First ever woman president of an Irish university appointed at University of Limerick
Professor Kerstin Mey has been named as interim president for the next 18 months
Interim president of the University of Limerick Kerstin Mey is the first woman to hold the presidency of an Irish university. Photograph: Sean Curtin/ True Media.
The first ever woman president of an Irish university in the 400-plus years of higher education has been appointed at University of Limerick.
Professor Kerstin Mey has been named as interim president of the university for the next 18 months.
She will replace outgoing president Dr Des Fitzgerald, who announced his intention to retire in May.
The interim president will serve as chief officer of the university until the appointment of a new president through an open international recruitment process.
UL’s governing authority ratified the appointment of Prof Mey following a special meeting on Thursday.
Chancellor of UL Mary Harney said Prof Mey would be a “great appointee and one in whom we have every faith in to lead the university at a challenging time. She has already demonstrated her capacity for leadership in her role as vice president.”
Ms Harney said there has long been a significant gender imbalance at senior leadership level in Irish universities.
“It is fitting that UL now has the first female president given our consistent leading position on gender equality in higher education in Ireland, ” she added.
Professor Mey, who was appointed vice president and professor of visual culture at UL in April 2018, previously held roles as pro-vice chancellor and dean of the Westminster School of Media, Arts and Design and as professor of contemporary art and theory at the University of Westminster, London.
She said she was “proud and really humbled to lead the University of Limerick over the next period”.
“It is a significant opportunity and also a huge challenge and I will be aiming to work with all staff, students, governing authority, the communities UL serves, our stakeholders in the city and the region and of course the government to underpin the role that universities will play in the economic recovery as we manage the pandemic,” she said.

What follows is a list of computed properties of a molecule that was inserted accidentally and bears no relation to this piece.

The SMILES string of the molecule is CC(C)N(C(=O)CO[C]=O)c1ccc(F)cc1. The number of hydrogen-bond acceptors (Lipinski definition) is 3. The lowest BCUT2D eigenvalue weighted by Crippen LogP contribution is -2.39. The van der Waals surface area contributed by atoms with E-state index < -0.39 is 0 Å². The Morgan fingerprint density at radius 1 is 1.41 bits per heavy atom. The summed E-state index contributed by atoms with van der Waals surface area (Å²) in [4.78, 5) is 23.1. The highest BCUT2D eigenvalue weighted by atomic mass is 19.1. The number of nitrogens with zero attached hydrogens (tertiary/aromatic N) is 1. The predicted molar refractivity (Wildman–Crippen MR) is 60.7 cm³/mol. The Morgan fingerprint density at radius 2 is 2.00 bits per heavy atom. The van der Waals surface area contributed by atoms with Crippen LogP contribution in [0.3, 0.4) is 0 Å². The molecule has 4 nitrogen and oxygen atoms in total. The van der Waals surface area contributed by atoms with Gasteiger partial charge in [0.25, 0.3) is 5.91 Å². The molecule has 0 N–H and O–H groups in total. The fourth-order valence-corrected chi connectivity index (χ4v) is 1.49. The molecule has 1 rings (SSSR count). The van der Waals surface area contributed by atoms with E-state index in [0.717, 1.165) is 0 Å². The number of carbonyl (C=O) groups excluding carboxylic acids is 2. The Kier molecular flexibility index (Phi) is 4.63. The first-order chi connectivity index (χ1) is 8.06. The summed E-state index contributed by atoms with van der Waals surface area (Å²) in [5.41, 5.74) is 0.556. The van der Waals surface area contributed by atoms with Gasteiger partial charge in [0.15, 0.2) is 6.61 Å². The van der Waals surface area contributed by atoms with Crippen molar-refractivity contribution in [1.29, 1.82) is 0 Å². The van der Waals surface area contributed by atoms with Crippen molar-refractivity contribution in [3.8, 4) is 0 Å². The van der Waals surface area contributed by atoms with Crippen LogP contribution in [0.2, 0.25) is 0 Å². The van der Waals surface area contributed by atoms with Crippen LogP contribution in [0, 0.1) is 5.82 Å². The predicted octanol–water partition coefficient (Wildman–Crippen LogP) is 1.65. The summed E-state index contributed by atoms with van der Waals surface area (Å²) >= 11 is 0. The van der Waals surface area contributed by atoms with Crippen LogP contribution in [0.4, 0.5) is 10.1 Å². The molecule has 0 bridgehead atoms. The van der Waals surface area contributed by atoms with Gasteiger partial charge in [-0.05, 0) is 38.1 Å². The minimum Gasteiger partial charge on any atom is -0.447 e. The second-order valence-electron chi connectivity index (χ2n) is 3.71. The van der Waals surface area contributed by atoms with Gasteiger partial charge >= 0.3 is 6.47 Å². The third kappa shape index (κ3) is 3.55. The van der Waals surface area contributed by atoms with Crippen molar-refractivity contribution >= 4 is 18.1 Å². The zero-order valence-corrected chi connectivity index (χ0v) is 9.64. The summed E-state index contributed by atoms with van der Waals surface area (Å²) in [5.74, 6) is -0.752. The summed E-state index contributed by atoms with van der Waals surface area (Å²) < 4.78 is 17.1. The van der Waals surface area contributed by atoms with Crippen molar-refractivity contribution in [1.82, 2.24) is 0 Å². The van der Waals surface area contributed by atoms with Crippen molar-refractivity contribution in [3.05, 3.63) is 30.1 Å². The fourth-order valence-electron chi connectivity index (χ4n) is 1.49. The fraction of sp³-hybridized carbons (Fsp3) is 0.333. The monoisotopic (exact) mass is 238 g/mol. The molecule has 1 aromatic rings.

She said the college will use the next 12-18 months to reassess its strategic plans.
“In the very short term, the focus has to be safeguarding the health and safety of our current and incoming students and our staff and the communities we serve and we are working very hard to prepare the campus for a full opening in September,” she said.
“UL is a young institution with a pioneering heritage - we aim to seize the opportunity to transform the educational model by working with industries, communities and government. We need to support our graduates to embrace complexity and develop resilience, stimulate their inquisitiveness, imagination and critical reflectiveness so that they are prepared to deal with the significant societal as well as personal challenges ahead,” she added.
UL has one of the best records in the higher education sector for gender equality among its senior leadership.
There are five female members out of eleven on the university’s executive committee.
It also has a female Chancellor, while two of UL’s three vice presidents and three of UL’s five deans are women.
Outgoing president Dr Fitzgerald who took up the role of UL president in 2017 announced his resignation from the position in May this year.
Dr Fitzgerald said the Covid -19 pandemic would directly impact his ability to serve the university and limit his ability to fully engage in the community upon a return to campus.
On his successor he said: “She is an outstanding academic with a strong empathy for students and the academic mission of UL. She has a vision for UL that will place it in a leading position nationally and globally.”
Prof Mey was born and raised in east Berlin and studied for an MA equivalent in art, and German language and literature at Humboldt University in Berlin.
She completed a PhD in art theory and aesthetics there and has held academic positions in universities in Germany and the UK.
Minister for Higher Education Simon Harris welcomed the appointment as a major step forward for gender equality.
“This is an historic appointment. I want to state my commitment to the roll-out of the senior academic leadership initiative in higher education set in place by the last Government, to increase the number of women at professor level in our universities,” he said.